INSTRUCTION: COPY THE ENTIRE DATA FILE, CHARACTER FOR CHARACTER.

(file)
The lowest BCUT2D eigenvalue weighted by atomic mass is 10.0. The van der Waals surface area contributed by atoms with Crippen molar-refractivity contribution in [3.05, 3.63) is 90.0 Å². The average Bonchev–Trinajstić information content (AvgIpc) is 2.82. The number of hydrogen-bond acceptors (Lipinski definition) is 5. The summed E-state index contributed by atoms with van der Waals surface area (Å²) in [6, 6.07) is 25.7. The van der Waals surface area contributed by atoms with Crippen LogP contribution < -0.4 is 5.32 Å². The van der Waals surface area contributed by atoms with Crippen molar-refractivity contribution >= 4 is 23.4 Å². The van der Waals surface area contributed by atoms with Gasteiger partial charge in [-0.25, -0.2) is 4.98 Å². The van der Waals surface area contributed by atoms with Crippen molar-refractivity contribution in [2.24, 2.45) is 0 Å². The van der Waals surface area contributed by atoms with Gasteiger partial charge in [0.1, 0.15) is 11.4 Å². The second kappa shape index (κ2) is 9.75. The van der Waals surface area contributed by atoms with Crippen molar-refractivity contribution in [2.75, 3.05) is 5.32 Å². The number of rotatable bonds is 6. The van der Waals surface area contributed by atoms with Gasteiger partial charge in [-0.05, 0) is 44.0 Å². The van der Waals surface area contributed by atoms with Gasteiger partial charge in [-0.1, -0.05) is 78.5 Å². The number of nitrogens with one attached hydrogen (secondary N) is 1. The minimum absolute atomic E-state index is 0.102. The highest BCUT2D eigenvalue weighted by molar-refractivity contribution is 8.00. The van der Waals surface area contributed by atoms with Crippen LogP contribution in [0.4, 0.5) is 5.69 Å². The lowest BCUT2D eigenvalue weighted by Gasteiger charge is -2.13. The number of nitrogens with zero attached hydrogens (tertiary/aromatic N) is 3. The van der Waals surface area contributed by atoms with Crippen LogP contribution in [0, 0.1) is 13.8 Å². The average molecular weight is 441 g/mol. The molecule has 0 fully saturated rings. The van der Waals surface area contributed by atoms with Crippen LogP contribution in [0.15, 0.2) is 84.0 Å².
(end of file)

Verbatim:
The lowest BCUT2D eigenvalue weighted by atomic mass is 10.0. The van der Waals surface area contributed by atoms with Crippen molar-refractivity contribution in [3.05, 3.63) is 90.0 Å². The average Bonchev–Trinajstić information content (AvgIpc) is 2.82. The number of hydrogen-bond acceptors (Lipinski definition) is 5. The summed E-state index contributed by atoms with van der Waals surface area (Å²) in [6, 6.07) is 25.7. The van der Waals surface area contributed by atoms with Crippen LogP contribution < -0.4 is 5.32 Å². The van der Waals surface area contributed by atoms with Crippen molar-refractivity contribution >= 4 is 23.4 Å². The van der Waals surface area contributed by atoms with Gasteiger partial charge in [-0.25, -0.2) is 4.98 Å². The van der Waals surface area contributed by atoms with Crippen molar-refractivity contribution in [2.24, 2.45) is 0 Å². The van der Waals surface area contributed by atoms with Gasteiger partial charge in [0.1, 0.15) is 11.4 Å². The second kappa shape index (κ2) is 9.75. The van der Waals surface area contributed by atoms with Crippen molar-refractivity contribution in [2.75, 3.05) is 5.32 Å². The number of rotatable bonds is 6. The van der Waals surface area contributed by atoms with Gasteiger partial charge in [-0.05, 0) is 44.0 Å². The van der Waals surface area contributed by atoms with Gasteiger partial charge in [-0.1, -0.05) is 78.5 Å². The number of nitrogens with one attached hydrogen (secondary N) is 1. The minimum absolute atomic E-state index is 0.102. The highest BCUT2D eigenvalue weighted by molar-refractivity contribution is 8.00. The van der Waals surface area contributed by atoms with Crippen LogP contribution in [0.4, 0.5) is 5.69 Å². The lowest BCUT2D eigenvalue weighted by Gasteiger charge is -2.13. The number of nitrogens with zero attached hydrogens (tertiary/aromatic N) is 3. The van der Waals surface area contributed by atoms with Crippen LogP contribution in [0, 0.1) is 13.8 Å². The average molecular weight is 441 g/mol. The molecule has 0 fully saturated rings. The van der Waals surface area contributed by atoms with Crippen LogP contribution in [0.15, 0.2) is 84.0 Å².